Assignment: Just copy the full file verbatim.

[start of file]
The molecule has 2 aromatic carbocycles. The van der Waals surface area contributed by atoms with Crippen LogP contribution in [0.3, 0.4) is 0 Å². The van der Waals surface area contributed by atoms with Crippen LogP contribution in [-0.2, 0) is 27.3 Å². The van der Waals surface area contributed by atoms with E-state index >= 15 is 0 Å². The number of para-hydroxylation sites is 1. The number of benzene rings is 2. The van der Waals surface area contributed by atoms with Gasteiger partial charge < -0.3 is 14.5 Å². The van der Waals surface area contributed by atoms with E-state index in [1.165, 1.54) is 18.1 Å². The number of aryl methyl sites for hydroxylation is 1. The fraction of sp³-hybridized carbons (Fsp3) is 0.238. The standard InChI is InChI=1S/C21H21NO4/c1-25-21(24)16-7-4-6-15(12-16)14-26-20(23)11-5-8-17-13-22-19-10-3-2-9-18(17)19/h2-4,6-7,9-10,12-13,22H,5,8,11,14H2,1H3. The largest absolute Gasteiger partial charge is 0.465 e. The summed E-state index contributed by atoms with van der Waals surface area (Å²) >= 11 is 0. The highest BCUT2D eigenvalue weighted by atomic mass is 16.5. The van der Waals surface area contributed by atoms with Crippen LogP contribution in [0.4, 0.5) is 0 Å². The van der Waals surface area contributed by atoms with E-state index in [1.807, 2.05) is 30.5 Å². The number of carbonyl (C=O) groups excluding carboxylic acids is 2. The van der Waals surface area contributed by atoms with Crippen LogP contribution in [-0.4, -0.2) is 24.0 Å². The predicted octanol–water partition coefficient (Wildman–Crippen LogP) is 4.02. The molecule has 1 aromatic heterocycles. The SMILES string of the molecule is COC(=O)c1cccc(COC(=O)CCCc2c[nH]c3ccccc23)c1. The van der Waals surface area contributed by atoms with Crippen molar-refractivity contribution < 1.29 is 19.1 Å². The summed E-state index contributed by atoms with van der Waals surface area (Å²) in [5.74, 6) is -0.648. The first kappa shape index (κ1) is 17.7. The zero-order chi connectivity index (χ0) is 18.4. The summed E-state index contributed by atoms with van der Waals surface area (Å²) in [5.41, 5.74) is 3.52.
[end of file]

The molecule has 2 aromatic carbocycles. The van der Waals surface area contributed by atoms with Crippen LogP contribution in [0.3, 0.4) is 0 Å². The van der Waals surface area contributed by atoms with Crippen LogP contribution in [-0.2, 0) is 27.3 Å². The van der Waals surface area contributed by atoms with E-state index >= 15 is 0 Å². The number of para-hydroxylation sites is 1. The number of benzene rings is 2. The van der Waals surface area contributed by atoms with Gasteiger partial charge < -0.3 is 14.5 Å². The van der Waals surface area contributed by atoms with E-state index in [1.165, 1.54) is 18.1 Å². The number of aryl methyl sites for hydroxylation is 1. The fraction of sp³-hybridized carbons (Fsp3) is 0.238. The standard InChI is InChI=1S/C21H21NO4/c1-25-21(24)16-7-4-6-15(12-16)14-26-20(23)11-5-8-17-13-22-19-10-3-2-9-18(17)19/h2-4,6-7,9-10,12-13,22H,5,8,11,14H2,1H3. The largest absolute Gasteiger partial charge is 0.465 e. The summed E-state index contributed by atoms with van der Waals surface area (Å²) >= 11 is 0. The highest BCUT2D eigenvalue weighted by atomic mass is 16.5. The van der Waals surface area contributed by atoms with Crippen LogP contribution in [0.4, 0.5) is 0 Å². The van der Waals surface area contributed by atoms with E-state index in [1.807, 2.05) is 30.5 Å². The number of carbonyl (C=O) groups excluding carboxylic acids is 2. The van der Waals surface area contributed by atoms with Crippen LogP contribution in [-0.4, -0.2) is 24.0 Å². The predicted octanol–water partition coefficient (Wildman–Crippen LogP) is 4.02. The molecule has 1 aromatic heterocycles. The SMILES string of the molecule is COC(=O)c1cccc(COC(=O)CCCc2c[nH]c3ccccc23)c1. The van der Waals surface area contributed by atoms with Crippen molar-refractivity contribution < 1.29 is 19.1 Å². The summed E-state index contributed by atoms with van der Waals surface area (Å²) in [5.74, 6) is -0.648. The first kappa shape index (κ1) is 17.7. The zero-order chi connectivity index (χ0) is 18.4. The summed E-state index contributed by atoms with van der Waals surface area (Å²) in [5.41, 5.74) is 3.52.